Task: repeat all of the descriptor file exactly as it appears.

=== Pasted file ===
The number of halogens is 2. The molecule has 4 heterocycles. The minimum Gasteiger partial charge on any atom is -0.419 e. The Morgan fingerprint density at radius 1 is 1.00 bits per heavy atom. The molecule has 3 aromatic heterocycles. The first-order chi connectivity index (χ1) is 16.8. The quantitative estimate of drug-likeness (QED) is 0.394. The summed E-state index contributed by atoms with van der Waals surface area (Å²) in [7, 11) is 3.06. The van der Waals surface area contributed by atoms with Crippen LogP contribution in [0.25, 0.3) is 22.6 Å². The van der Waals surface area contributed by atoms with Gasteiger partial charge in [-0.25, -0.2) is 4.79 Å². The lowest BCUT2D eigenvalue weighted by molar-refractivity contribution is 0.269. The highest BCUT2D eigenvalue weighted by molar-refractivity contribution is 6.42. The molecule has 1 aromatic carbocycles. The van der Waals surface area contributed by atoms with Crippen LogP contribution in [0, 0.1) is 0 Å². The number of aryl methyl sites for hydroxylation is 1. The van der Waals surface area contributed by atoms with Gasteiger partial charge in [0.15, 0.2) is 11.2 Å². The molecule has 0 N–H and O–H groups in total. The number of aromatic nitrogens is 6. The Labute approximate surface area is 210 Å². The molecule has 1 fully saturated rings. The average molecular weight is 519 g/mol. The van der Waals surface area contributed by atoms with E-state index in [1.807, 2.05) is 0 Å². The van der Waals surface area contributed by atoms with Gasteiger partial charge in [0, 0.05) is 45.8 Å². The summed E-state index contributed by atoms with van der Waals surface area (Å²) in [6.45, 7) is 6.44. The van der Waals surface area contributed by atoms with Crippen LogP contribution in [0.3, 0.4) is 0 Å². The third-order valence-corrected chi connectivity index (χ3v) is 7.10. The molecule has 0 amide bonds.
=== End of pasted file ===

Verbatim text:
The number of halogens is 2. The molecule has 4 heterocycles. The minimum Gasteiger partial charge on any atom is -0.419 e. The Morgan fingerprint density at radius 1 is 1.00 bits per heavy atom. The molecule has 3 aromatic heterocycles. The first-order chi connectivity index (χ1) is 16.8. The quantitative estimate of drug-likeness (QED) is 0.394. The summed E-state index contributed by atoms with van der Waals surface area (Å²) in [7, 11) is 3.06. The van der Waals surface area contributed by atoms with Crippen LogP contribution in [0.25, 0.3) is 22.6 Å². The van der Waals surface area contributed by atoms with Gasteiger partial charge in [-0.25, -0.2) is 4.79 Å². The lowest BCUT2D eigenvalue weighted by molar-refractivity contribution is 0.269. The highest BCUT2D eigenvalue weighted by molar-refractivity contribution is 6.42. The molecule has 1 aromatic carbocycles. The van der Waals surface area contributed by atoms with Crippen LogP contribution in [0, 0.1) is 0 Å². The number of aryl methyl sites for hydroxylation is 1. The van der Waals surface area contributed by atoms with Gasteiger partial charge in [0.15, 0.2) is 11.2 Å². The molecule has 0 N–H and O–H groups in total. The number of aromatic nitrogens is 6. The Labute approximate surface area is 210 Å². The molecule has 1 fully saturated rings. The average molecular weight is 519 g/mol. The van der Waals surface area contributed by atoms with E-state index in [1.807, 2.05) is 0 Å². The van der Waals surface area contributed by atoms with Gasteiger partial charge in [0, 0.05) is 45.8 Å². The summed E-state index contributed by atoms with van der Waals surface area (Å²) in [6.45, 7) is 6.44. The van der Waals surface area contributed by atoms with Crippen LogP contribution in [0.3, 0.4) is 0 Å². The third-order valence-corrected chi connectivity index (χ3v) is 7.10. The molecule has 0 amide bonds.